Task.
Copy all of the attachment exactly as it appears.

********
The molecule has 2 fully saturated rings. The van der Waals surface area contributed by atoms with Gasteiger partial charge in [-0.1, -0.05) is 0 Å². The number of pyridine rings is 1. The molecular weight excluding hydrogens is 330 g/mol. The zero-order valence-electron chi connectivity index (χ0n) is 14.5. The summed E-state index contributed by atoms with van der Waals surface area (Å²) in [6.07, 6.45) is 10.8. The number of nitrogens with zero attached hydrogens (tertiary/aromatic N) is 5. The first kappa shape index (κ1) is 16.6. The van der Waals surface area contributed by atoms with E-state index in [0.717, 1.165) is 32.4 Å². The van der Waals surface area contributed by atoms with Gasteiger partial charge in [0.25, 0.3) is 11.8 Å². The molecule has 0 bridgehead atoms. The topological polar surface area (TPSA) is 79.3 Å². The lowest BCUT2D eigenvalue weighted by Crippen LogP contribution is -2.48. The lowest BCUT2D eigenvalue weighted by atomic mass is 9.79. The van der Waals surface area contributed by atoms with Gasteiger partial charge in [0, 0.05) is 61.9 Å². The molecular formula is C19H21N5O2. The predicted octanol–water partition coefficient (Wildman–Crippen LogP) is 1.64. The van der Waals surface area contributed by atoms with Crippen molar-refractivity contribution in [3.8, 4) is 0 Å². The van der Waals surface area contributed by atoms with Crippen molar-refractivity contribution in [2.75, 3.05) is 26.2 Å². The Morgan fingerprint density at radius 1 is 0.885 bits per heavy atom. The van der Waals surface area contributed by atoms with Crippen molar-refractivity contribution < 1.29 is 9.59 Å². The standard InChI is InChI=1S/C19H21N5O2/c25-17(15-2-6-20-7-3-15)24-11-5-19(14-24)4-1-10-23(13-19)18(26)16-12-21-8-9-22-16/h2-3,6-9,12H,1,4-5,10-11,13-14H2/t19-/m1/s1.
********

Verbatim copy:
The molecule has 2 fully saturated rings. The van der Waals surface area contributed by atoms with Gasteiger partial charge in [-0.1, -0.05) is 0 Å². The number of pyridine rings is 1. The molecular weight excluding hydrogens is 330 g/mol. The zero-order valence-electron chi connectivity index (χ0n) is 14.5. The summed E-state index contributed by atoms with van der Waals surface area (Å²) in [6.07, 6.45) is 10.8. The number of nitrogens with zero attached hydrogens (tertiary/aromatic N) is 5. The first kappa shape index (κ1) is 16.6. The van der Waals surface area contributed by atoms with E-state index in [0.717, 1.165) is 32.4 Å². The van der Waals surface area contributed by atoms with Gasteiger partial charge in [0.25, 0.3) is 11.8 Å². The molecule has 0 bridgehead atoms. The topological polar surface area (TPSA) is 79.3 Å². The lowest BCUT2D eigenvalue weighted by Crippen LogP contribution is -2.48. The lowest BCUT2D eigenvalue weighted by atomic mass is 9.79. The van der Waals surface area contributed by atoms with Gasteiger partial charge in [0, 0.05) is 61.9 Å². The molecular formula is C19H21N5O2. The predicted octanol–water partition coefficient (Wildman–Crippen LogP) is 1.64. The van der Waals surface area contributed by atoms with Crippen molar-refractivity contribution in [3.8, 4) is 0 Å². The van der Waals surface area contributed by atoms with Crippen molar-refractivity contribution in [2.75, 3.05) is 26.2 Å². The Morgan fingerprint density at radius 1 is 0.885 bits per heavy atom. The van der Waals surface area contributed by atoms with Crippen molar-refractivity contribution < 1.29 is 9.59 Å². The standard InChI is InChI=1S/C19H21N5O2/c25-17(15-2-6-20-7-3-15)24-11-5-19(14-24)4-1-10-23(13-19)18(26)16-12-21-8-9-22-16/h2-3,6-9,12H,1,4-5,10-11,13-14H2/t19-/m1/s1.